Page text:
# Offensive & Defensive Efficiency

Last updated 2 months ago

A team's offensive efficiency is the amount of points it scores per 100 offensive possessions.

`OE = (Points scored * 100) / Possessions`

An Example

Let's stick with the 2018 NCAA Tournament First Round game between Marshall and Wichita State.

Marshall had 72.47 possessions and scored 81 points. Its offensive efficiency was 112.

`OE = (81 * 100) / 72.47 = 111.77`

Wichita State scored 75 points over 72.08 possessions for an OE of 104.

`OE = (75 * 100) / 72.08 = 104.05`

## Defensive Efficiency

A team's defensive efficiency is the amount of points it allows per 100 defensive possessions.

`DE = (Points allowed * 100) / Possessions`

An Example

Following our example above, Marshall's defensive efficiency is 104. Marshall allowed 75 points over 72.08 possessions.

`DE = (75 * 100) / 72.08 = 104.05`

Wichita State's defensive efficiency is 112. The Shockers allowed 81 points over 72.47 possessions.

`ODE = (81 * 100) / 72.47 = 111.77`

Notice this is the inverse. An opponent's offensive efficiency equals a team's defensive efficiency. A team's offensive efficiency equals their opponent's defensive efficiency.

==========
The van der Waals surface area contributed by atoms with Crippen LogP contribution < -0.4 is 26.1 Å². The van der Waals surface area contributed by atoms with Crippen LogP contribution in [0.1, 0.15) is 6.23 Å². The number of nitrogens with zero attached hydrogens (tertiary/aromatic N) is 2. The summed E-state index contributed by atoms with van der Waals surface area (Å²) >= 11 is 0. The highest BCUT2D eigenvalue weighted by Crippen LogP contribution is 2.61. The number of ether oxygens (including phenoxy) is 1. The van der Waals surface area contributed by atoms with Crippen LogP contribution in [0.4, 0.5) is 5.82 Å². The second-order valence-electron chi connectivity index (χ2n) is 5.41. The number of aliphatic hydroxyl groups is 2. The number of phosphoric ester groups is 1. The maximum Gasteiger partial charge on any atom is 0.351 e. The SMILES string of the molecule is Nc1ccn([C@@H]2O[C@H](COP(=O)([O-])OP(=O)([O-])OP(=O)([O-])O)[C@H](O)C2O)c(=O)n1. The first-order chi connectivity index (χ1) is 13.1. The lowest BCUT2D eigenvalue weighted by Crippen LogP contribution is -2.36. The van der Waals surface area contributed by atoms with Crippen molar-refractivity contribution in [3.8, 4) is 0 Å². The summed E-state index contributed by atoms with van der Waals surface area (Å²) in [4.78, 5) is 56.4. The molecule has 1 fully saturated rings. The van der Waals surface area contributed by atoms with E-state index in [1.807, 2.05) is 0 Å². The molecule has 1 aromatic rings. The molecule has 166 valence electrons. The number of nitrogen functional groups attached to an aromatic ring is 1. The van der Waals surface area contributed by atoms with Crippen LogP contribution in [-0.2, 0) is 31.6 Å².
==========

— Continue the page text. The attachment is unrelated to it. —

## Why are these numbers so high?

Remember this is the number of points scored or allowed per 100 possessions. Offensive efficiency isn't an indication of how many points a team scores. Defensive efficiency doesn't suggest how many points a team allows.

The final score of this game was Marshall 81, Wichita State 75. Not 112-104.

The average college basketball game features around 70 possessions. In our example above, the game featured about 72 possessions.

The Offensive Efficiency numbers are high because the statistic is over 100 possessions. Not 72 or 70.

Don't confuse points-per-game with offensive or defensive efficiency.

## Why was a team efficient on offense or defense?

A team's efficiency can be broken into four factors. Remember those factors?

1. Shooting

2. Offensive rebounding

3. Avoiding turnovers

4. Getting to the foul line

Let's continue with this same game as an example.

Marshall turned in an offensive efficiency of 112.

• eFG% = 54%

• OR% = 20%

• TO% = 12.5%

• FTRate = 36.7

Marshall made a high percentage of shots, avoided turnovers 87% of the time, and frequently got to the foul line.

Wichita State posted an offensive efficiency of 104.

• eFG% = 48%

• OR% = 41%

• TO% = 21%

• FTRate = 26.2

While Wichita State rebounded a lot of their missed shots and shot the ball decent, Marshall was just a bit better.

This a good reason why Marshall won the game by 6 points. A higher offensive efficiency and a lower defensive efficiency than their opponent.